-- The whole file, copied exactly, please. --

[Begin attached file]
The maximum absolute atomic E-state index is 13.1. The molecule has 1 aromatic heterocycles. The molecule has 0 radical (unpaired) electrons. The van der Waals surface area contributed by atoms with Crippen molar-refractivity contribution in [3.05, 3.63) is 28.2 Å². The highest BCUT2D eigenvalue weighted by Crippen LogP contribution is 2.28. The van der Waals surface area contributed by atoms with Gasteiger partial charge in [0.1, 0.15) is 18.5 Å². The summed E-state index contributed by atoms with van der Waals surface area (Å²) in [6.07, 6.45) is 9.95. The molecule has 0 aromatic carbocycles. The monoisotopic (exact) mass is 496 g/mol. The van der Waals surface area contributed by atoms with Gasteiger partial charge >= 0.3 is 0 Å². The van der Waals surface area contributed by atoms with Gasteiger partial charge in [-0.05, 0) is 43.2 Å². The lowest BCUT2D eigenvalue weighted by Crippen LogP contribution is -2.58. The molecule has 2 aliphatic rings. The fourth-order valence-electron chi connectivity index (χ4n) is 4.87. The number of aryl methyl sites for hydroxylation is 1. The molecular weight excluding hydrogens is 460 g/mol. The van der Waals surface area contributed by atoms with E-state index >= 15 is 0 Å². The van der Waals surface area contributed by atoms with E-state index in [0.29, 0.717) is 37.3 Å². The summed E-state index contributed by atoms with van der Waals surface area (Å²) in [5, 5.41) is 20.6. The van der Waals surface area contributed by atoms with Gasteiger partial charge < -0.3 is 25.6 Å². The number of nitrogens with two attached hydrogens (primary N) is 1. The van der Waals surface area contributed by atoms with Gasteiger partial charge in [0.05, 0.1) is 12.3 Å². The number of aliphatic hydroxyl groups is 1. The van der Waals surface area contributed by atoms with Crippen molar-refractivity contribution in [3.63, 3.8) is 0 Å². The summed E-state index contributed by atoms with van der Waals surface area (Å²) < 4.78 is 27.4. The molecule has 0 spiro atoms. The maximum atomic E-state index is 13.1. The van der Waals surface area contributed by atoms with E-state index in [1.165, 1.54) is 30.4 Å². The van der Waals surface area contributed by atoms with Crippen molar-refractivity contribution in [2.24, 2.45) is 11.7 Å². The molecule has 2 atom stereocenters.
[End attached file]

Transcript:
The maximum absolute atomic E-state index is 13.1. The molecule has 1 aromatic heterocycles. The molecule has 0 radical (unpaired) electrons. The van der Waals surface area contributed by atoms with Crippen molar-refractivity contribution in [3.05, 3.63) is 28.2 Å². The highest BCUT2D eigenvalue weighted by Crippen LogP contribution is 2.28. The van der Waals surface area contributed by atoms with Gasteiger partial charge in [0.1, 0.15) is 18.5 Å². The summed E-state index contributed by atoms with van der Waals surface area (Å²) in [6.07, 6.45) is 9.95. The molecule has 0 aromatic carbocycles. The monoisotopic (exact) mass is 496 g/mol. The van der Waals surface area contributed by atoms with Gasteiger partial charge >= 0.3 is 0 Å². The van der Waals surface area contributed by atoms with Gasteiger partial charge in [-0.05, 0) is 43.2 Å². The lowest BCUT2D eigenvalue weighted by Crippen LogP contribution is -2.58. The molecule has 2 aliphatic rings. The fourth-order valence-electron chi connectivity index (χ4n) is 4.87. The number of aryl methyl sites for hydroxylation is 1. The molecular weight excluding hydrogens is 460 g/mol. The van der Waals surface area contributed by atoms with E-state index >= 15 is 0 Å². The van der Waals surface area contributed by atoms with E-state index in [0.29, 0.717) is 37.3 Å². The summed E-state index contributed by atoms with van der Waals surface area (Å²) in [5, 5.41) is 20.6. The van der Waals surface area contributed by atoms with Gasteiger partial charge < -0.3 is 25.6 Å². The number of nitrogens with two attached hydrogens (primary N) is 1. The van der Waals surface area contributed by atoms with Gasteiger partial charge in [0.05, 0.1) is 12.3 Å². The number of aliphatic hydroxyl groups is 1. The van der Waals surface area contributed by atoms with Crippen molar-refractivity contribution in [3.63, 3.8) is 0 Å². The summed E-state index contributed by atoms with van der Waals surface area (Å²) < 4.78 is 27.4. The molecule has 0 spiro atoms. The maximum atomic E-state index is 13.1. The van der Waals surface area contributed by atoms with E-state index in [1.165, 1.54) is 30.4 Å². The van der Waals surface area contributed by atoms with Crippen molar-refractivity contribution in [2.24, 2.45) is 11.7 Å². The molecule has 2 atom stereocenters.